It was fun to see bad guys getting taken out, it always is, but it was just very predictable and something we've seen done so many times that it just felt like paint by numbers action. Again part of what made Nikita and Leon such wonderful, believable characters were the range of emotions they had during and after pulling off their respective jobs. Zoe Saldana's character just seems magically unstoppable and she has about as much emotion as a Terminator when offing someone.
Add to that some pretty giant plot holes and you get a story that while fun to watch isn't much of anything else. I suspect studio heads probably demanded more "cool" action sequences and explosions and therefore the writer or writers just didn't have enough room to make us really care about any of the characters the way we should have. And that's a shame, because the bones of this story were really, really great. It's just that the promise never really materialized and I ended up predicting everything in the film that came to pass.
And I hate that about films. Surprise me, make me fall in love with a character - good guy or bad, I don't care - and I will pretty much be able to ignore things like how a little girl might actually go up against trained killers and at least hold her own. The Professional did that for me, this movie did not.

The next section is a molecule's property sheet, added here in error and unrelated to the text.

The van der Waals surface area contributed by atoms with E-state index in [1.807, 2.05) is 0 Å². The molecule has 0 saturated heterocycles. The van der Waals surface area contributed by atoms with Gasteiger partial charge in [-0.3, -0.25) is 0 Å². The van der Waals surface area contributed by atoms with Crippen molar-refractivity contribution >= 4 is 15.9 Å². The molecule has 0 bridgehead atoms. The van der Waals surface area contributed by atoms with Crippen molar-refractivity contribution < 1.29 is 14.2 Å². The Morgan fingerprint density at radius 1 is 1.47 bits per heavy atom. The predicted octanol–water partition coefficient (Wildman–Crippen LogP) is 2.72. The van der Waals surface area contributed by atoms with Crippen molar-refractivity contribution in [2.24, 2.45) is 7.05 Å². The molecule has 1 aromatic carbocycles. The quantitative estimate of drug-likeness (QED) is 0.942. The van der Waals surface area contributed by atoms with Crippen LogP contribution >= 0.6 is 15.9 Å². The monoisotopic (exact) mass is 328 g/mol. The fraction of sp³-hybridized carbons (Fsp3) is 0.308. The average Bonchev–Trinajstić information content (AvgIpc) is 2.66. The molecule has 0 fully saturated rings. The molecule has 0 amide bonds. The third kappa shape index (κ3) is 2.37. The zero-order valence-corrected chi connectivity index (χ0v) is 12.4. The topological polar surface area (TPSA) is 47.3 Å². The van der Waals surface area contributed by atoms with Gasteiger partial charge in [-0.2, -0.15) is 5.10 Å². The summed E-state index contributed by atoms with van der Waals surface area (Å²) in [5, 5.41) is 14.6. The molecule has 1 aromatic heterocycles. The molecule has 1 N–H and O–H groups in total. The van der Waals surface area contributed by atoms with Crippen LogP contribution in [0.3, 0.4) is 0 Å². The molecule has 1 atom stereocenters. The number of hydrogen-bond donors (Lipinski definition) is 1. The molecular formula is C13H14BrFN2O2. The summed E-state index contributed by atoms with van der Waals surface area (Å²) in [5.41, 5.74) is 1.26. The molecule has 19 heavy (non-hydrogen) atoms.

But please do cast Zoe Saldana in more action roles. She is wonderful, it's not her fault she only had so much to work with and she did an outstanding job with what she had. Others will likely enjoy this film, it's definitely not the worst, just a bit of a disappointment.
However, there is a few new elements in 'Columbiana' that I find lacking in other films of its kind. The title character finds herself in a position of desperation, more often than she cares to admit, and in each instance we are allowed to see a genuine, believable response to the situation at hand. The cast of characters supporting and opposing her likewise have a depth that lends to relating them to real people, drawing one into the plot that much more.
In addition, there's an air of practicality about the effects of the film, which doesn't rely as heavily on overpowered explosions that have become commonplace in film (though there are plenty of them as well). Rather than depending on Bond-esque technology to accomplish her goals, we see more low-tech solutions to issues than anything else, hearkening back to her origins.
More than anything else, the theme of this film is not action, is not revenge, is not romance- though all of these play a part. It is consistently a tale of losing, and finding, and losing one's self. There are so many facets, both to the characters and the plot itself, that any expectations one develops while watching are almost certain to be proven wrong before long.
I enjoyed this film, both for its plot and cinematic appeal, and would strongly recommend it to others.
I always like Zoe's work, however this film put her over the top. It was nice too see a woman of color play the lead in a fast-paced action flick, instead of the girlfriend, the best friend of the lead actress, or the woman in distress.
Zoe keep up the new work. Amazon customers, give this film a chance. If you like action-flicks, you will not be disappointed.
P.S. Little Colombiana was amazing too...